(to my Grandfather)

One by one, seeds between my teeth
a handful of sapid figs straight from the tree —
melliferous drops sticking to my fingers
burning my lips, nature's goodness
biting my tongue —
Thank you, Grandfather!
Seldom are the things
you left behind, mostly rubbish
piling in the barn — rusted century-
old farming tools, twisted metal, warped wood
under decades of black dust) barren fields
once lavish-green, bent heavy with crop
tirelessly worked from dawn to dusk —
these are not
what have you remembered daily, but the promised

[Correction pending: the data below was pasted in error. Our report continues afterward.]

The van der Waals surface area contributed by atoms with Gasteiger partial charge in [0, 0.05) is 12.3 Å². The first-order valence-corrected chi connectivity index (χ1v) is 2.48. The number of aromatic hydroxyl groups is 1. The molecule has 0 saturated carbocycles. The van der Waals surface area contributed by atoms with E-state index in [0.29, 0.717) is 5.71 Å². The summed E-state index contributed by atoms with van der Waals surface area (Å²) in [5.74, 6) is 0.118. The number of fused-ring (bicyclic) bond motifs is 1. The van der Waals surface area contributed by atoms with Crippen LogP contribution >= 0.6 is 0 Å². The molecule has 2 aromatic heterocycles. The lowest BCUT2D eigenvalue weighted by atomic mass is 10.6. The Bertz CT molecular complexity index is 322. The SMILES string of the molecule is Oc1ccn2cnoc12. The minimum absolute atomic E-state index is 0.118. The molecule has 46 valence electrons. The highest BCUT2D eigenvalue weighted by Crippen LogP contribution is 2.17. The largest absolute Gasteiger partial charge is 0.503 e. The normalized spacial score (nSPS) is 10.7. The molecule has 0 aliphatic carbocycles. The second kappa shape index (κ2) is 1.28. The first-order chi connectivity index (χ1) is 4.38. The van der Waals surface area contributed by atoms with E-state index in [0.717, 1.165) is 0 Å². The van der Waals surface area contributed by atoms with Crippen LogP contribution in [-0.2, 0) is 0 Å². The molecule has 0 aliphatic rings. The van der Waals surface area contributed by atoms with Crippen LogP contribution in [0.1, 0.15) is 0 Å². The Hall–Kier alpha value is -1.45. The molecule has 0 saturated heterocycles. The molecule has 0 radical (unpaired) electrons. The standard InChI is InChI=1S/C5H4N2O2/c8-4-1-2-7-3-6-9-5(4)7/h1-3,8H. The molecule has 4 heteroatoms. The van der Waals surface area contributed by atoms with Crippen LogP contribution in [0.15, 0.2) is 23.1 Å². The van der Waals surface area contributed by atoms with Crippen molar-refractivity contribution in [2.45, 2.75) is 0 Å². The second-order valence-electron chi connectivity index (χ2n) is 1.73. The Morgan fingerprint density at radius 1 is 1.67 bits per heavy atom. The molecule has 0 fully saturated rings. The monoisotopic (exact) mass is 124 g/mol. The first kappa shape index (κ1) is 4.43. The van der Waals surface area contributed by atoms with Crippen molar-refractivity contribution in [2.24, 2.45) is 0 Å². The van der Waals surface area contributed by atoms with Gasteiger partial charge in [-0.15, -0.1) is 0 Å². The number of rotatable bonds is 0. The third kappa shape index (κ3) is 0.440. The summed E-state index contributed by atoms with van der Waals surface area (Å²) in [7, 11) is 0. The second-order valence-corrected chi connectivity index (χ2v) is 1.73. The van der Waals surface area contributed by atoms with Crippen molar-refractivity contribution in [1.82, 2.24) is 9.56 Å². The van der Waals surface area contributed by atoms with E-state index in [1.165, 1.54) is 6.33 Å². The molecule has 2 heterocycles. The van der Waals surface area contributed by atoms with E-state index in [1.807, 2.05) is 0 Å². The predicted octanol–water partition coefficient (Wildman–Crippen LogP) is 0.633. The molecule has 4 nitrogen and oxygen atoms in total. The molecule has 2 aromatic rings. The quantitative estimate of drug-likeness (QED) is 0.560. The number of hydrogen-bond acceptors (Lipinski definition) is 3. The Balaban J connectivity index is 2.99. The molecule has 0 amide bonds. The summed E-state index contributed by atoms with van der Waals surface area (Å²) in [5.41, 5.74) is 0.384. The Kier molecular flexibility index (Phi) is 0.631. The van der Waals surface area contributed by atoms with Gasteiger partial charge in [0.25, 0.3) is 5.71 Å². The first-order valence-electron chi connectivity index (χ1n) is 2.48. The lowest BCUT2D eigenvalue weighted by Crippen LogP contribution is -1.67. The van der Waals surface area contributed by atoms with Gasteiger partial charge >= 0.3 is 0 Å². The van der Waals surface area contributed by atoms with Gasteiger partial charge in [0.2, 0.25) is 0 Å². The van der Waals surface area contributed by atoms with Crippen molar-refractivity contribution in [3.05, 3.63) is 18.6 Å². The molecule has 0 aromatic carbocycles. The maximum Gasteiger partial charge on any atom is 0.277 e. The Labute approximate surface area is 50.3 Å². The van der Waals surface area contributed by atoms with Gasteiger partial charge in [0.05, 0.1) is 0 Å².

house you built from the ground —
a beating heart-h for the lives of others to happen
the laughs, the sorrows, the many
fruit-bearing trees you planted —
apples cherries pears plums
vines laden with clusters of crazy-sweet pearls
that one fig tree in the corner by the fence
reminds me of you, Grandpa, with fondness
as I pick a fig, fill my palm with season's ripeness
taste the heavens in my mouth, at the root
today tomorrow
each day at harvest I bow to you
and say: Thank you!
(and to myself: It's time. You must start planting.)

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